Commentary by Siddha Yoga Meditation Teacher Oliver Hill
On the Siddha Yoga path, the divine virtue of balance is associated with the inner state of equipoise or evenness of mind. In Sanskrit, the word balance corresponds to samatva or samatā—a “balanced state of mind.” Balance represents both the inner state that is the fruit of sadhana, and the effort we can practice to achieve that inner state.
In the great scripture of India, Shri Bhagavad Gita, Lord Krishna says to his disciple Arjuna:
योगस्थः कुरु कर्माणि सङ्गं त्यक्त्वा धनंजय |
सिद्ध्यसिद्ध्योः समो भूत्वा समत्वं योग उच्यते || २.४८ ||
yogasthaḥ kuru karmāṇi saṅgaṁ tyaktvā dhanañjaya,
siddhyasiddhyoḥ samo bhūtvā samatvaṁ yoga ucyate.
Fixed in yoga, perform actions, having abandoned attachment, Arjuna, and having become indifferent to success or failure. It is said that evenness of mind is yoga.1
Here, Lord Krishna is teaching that evenness of mind—which we could also call balance—is the essence of yoga. And he gives a formula for achieving this state: perform actions while maintaining the awareness of our identity with the Self and surrendering the fruits of those actions. That is, in every situation we do what needs to be done—we do our duty in a way that will benefit all—without any selfish interest. We can practice letting go of desires as a means to achieve a balanced mind. This practice could include seeing the results of our actions as offerings to God, or striving to serve the needs of each moment, rather than our own desires.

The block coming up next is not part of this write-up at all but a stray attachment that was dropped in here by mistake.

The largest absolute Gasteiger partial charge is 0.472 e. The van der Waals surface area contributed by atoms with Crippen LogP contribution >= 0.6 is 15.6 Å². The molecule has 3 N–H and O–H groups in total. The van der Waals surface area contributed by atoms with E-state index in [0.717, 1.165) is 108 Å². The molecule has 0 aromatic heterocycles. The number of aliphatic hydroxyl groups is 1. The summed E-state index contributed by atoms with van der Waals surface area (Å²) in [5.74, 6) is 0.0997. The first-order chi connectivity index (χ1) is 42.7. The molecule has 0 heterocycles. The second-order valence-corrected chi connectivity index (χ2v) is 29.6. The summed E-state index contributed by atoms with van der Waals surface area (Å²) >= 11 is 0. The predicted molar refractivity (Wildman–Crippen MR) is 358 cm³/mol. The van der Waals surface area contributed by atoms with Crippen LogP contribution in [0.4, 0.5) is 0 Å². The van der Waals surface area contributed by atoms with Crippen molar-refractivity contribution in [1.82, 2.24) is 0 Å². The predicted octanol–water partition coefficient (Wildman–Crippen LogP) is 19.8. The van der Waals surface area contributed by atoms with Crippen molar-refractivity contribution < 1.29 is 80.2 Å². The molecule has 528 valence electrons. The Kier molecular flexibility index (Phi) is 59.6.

Gurumayi describes the stance of a true seeker in her book The Yoga of Discipline. Gurumayi’s words give us practical guidance about how we can be “fixed in yoga.”
A true seeker sees the world with the vision of equality, with equality-consciousness. A true seeker sees the One everywhere; he sees the world through God’s eyes. A true seeker maintains samatā, the balanced state of mind in which his focus is on the highest. This is how someone who is a true seeker views the world. And the only way to attain this equality-consciousness is by focusing your mind on the Truth, on God, over and over again.2
Gurumayi tells us that we can cultivate the state of balance by focusing our minds on the Truth—by looking beyond the ever-changing circumstances of our lives and anchoring our mind on the experience of the unchanging Self; by recognizing the divine Consciousness that underlies every experience; by bringing our awareness back to this Truth over and over again.
When we make the efforts to achieve samatā, the balanced state of mind, we also develop the skills to manage the ups and downs of everyday life. Though at times we might feel we are teetering on the tightrope of life, because of our continued efforts to create stability within ourselves, we have the power to rise again and again—to stay balanced.